As a result of global change, mountain areas are increasingly threatened by invasive alien plants. The Mountain Invasion Research Network (MIREN) initiates and integrates surveys, monitoring, experimental research, and management of plant invasions into mountains at a global scale.
Mountain ecosystems are increasingly threatened by alien plants, and research is urgently needed to understand this problem. Mountains are also useful model systems for ecological research; investigating alien plants along the strong environmental gradients in mountains is a promising approach to understanding the general processes driving invasions. To meet this research challenge, the Mountain Invasion Research Network (MIREN) was launched during an international workshop on plant invasions into mountain regions, held near Vienna (Austria) from 15 to 17 July 2005. The network addresses several important questions:
How great is the threat to mountains from alien plants?
Do plant invasions affect mountain ecosystem services?
What are the main drivers of invasions into mountains?
Are mountain invasions indicators of climate change?
Are there efficient ways of managing mountain invasions?
What can invasion biology learn from mountain systems?
MIREN will operate at 3 levels, including a limited set of core research regions (level 1), an extended set of mountain regions for general surveys and case-specific management projects (level 2), and general information processing that is relevant to all mountain regions (level 3).
MIREN features 6 core high mountain regions (Pacific Northwest [USA], Swiss Alps, Chilean Andes, Australian Alps, Hawaii, and the Canary Islands [Spain]; Figure 1), covering the major climatic zones and including island and continental systems. All core areas will participate in standardized baseline screening and monitoring, and in standardized comparative experiments. The MIREN network of researchers, managers, and practitioners in an extensive set of mountain regions aims to respond to the increasing needs of managing plant invasions into mountains by (i) developing a mechanistic understanding for efficient control; (ii) providing reference databases on mountain invasions; (iii) facilitating exchange of expertise; and (iv) providing specific management guidelines. To achieve these goals MIREN will cooperate with Mountain Biosphere Reserves (MBRs).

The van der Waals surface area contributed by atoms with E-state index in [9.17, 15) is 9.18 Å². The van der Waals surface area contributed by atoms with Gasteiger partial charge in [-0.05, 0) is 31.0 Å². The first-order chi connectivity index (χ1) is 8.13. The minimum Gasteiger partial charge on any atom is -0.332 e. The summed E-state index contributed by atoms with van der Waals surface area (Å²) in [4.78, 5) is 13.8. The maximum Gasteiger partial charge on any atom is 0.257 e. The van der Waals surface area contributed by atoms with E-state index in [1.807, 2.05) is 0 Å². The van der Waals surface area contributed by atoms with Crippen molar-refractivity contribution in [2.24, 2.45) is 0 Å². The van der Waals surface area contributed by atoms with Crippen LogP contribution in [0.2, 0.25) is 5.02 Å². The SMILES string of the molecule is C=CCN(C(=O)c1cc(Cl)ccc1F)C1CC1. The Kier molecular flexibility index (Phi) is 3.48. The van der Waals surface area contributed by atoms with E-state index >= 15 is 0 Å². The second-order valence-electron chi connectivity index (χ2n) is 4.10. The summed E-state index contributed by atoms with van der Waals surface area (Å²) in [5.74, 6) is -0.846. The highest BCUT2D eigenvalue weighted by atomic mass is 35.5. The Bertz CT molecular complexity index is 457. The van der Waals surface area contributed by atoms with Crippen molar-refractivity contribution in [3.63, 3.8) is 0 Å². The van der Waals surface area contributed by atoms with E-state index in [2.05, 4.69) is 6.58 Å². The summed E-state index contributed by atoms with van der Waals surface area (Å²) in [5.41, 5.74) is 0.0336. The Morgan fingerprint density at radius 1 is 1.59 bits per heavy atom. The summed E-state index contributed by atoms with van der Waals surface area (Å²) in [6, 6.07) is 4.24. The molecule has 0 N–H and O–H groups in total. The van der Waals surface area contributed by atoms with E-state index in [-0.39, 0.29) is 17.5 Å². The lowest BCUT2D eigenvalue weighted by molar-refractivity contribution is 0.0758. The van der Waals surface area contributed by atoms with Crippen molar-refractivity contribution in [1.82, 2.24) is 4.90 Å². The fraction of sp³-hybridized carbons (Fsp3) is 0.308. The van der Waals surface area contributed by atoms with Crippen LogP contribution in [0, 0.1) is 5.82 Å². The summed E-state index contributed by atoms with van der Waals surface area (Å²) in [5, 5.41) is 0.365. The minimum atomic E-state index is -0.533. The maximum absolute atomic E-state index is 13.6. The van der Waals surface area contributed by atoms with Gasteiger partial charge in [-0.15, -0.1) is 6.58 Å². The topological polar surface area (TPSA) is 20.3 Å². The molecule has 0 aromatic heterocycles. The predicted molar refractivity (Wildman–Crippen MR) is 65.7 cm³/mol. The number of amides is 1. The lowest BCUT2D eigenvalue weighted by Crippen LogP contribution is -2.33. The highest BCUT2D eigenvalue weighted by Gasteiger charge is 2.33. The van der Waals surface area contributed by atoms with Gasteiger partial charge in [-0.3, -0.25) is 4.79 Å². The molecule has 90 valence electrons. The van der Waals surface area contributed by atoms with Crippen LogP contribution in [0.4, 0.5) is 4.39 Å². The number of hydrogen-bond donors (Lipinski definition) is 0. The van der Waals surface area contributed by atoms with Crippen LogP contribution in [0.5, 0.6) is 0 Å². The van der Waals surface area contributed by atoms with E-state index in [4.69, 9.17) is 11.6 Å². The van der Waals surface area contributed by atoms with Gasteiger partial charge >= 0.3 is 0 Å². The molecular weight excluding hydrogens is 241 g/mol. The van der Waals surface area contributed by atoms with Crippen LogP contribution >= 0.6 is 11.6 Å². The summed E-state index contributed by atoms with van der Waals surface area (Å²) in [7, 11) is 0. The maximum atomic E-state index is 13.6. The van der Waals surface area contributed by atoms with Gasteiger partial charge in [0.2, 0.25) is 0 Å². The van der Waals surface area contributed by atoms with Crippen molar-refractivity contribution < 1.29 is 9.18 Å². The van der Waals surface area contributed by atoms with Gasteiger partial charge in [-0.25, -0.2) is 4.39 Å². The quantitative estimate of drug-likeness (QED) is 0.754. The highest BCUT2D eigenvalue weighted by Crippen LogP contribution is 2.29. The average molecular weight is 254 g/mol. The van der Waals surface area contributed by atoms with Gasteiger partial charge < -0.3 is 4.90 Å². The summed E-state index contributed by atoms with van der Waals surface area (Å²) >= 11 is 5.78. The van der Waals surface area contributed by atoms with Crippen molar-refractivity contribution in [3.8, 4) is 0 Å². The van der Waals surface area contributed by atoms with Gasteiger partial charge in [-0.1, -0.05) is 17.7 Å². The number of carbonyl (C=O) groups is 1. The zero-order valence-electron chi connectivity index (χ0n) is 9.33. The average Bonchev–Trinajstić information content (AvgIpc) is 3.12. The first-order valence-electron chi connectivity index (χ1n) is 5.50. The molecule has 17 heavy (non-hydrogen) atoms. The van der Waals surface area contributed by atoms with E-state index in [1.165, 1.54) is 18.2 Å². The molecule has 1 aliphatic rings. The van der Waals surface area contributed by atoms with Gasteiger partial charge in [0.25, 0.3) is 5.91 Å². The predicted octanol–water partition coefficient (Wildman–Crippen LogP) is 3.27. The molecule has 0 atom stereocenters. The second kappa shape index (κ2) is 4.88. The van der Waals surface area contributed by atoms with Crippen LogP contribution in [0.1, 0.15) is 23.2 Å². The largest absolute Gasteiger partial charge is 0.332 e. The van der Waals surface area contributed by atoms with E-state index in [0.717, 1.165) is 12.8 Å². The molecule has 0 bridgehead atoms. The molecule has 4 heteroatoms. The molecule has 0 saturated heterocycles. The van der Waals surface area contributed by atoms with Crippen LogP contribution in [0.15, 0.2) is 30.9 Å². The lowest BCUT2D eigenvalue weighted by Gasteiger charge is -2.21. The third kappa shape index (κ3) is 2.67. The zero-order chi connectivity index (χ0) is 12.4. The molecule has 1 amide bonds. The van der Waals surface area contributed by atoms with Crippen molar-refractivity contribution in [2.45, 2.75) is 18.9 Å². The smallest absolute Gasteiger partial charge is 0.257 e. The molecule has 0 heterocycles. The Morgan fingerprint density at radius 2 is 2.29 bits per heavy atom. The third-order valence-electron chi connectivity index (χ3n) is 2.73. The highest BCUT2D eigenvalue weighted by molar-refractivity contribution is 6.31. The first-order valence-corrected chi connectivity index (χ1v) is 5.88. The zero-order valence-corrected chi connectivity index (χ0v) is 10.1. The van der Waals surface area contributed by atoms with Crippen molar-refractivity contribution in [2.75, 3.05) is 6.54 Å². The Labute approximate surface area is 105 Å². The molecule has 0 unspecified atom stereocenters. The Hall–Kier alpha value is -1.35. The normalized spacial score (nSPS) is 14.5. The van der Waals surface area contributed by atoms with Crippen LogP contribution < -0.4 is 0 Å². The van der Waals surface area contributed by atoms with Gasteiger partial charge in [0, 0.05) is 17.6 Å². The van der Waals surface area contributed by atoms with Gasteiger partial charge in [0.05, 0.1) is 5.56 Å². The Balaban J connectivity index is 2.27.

MIREN is associated with the Global Mountain Biodiversity Assessment (GMBA), one of the 4 transversal networks of DIVERSITAS. In addition, MIREN cooperates closely with the Mountain Research Initiative (MRI; http://mri.scnatweb.ch/). It has also become part of the Global Change in Mountain Regions (GLOCHAMORE) program (see MRI Newsletter 3, MRD Vol 24 No 2, May 2004, and MRI Newsletter 5, MRD Vol 25 No 3, August 2005).
At present, MIREN is developing approaches for an inventory of plant invasions into mountains, including retrieval of existing data and development of survey protocols and a database of non-native plant species in mountains. Initial PhD research projects comparing patterns and processes of plant invasions between the Blue Mountains (Oregon, USA) and the Swiss Alps in a reciprocal approach were begun in 2004.
There is a recent special issue of Perspectives in Plant Ecology, Evolution and Systematics on plant invasions into mountains (Vol 7 No 3, 2005) bringing together 6 articles that focus upon patterns and processes of plant invasions into mountain ecoregions. This special issue presents a significant portion of the knowledge available today on this topic and will help develop the MIREN research program.
More information on MIREN, including downloadable documents and a questionnaire for anyone interested in the problem of plant invasions into mountains, is available at www.miren.ethz.ch. For further questions contact the project coordinator Christoph Kueffer (email@example.com).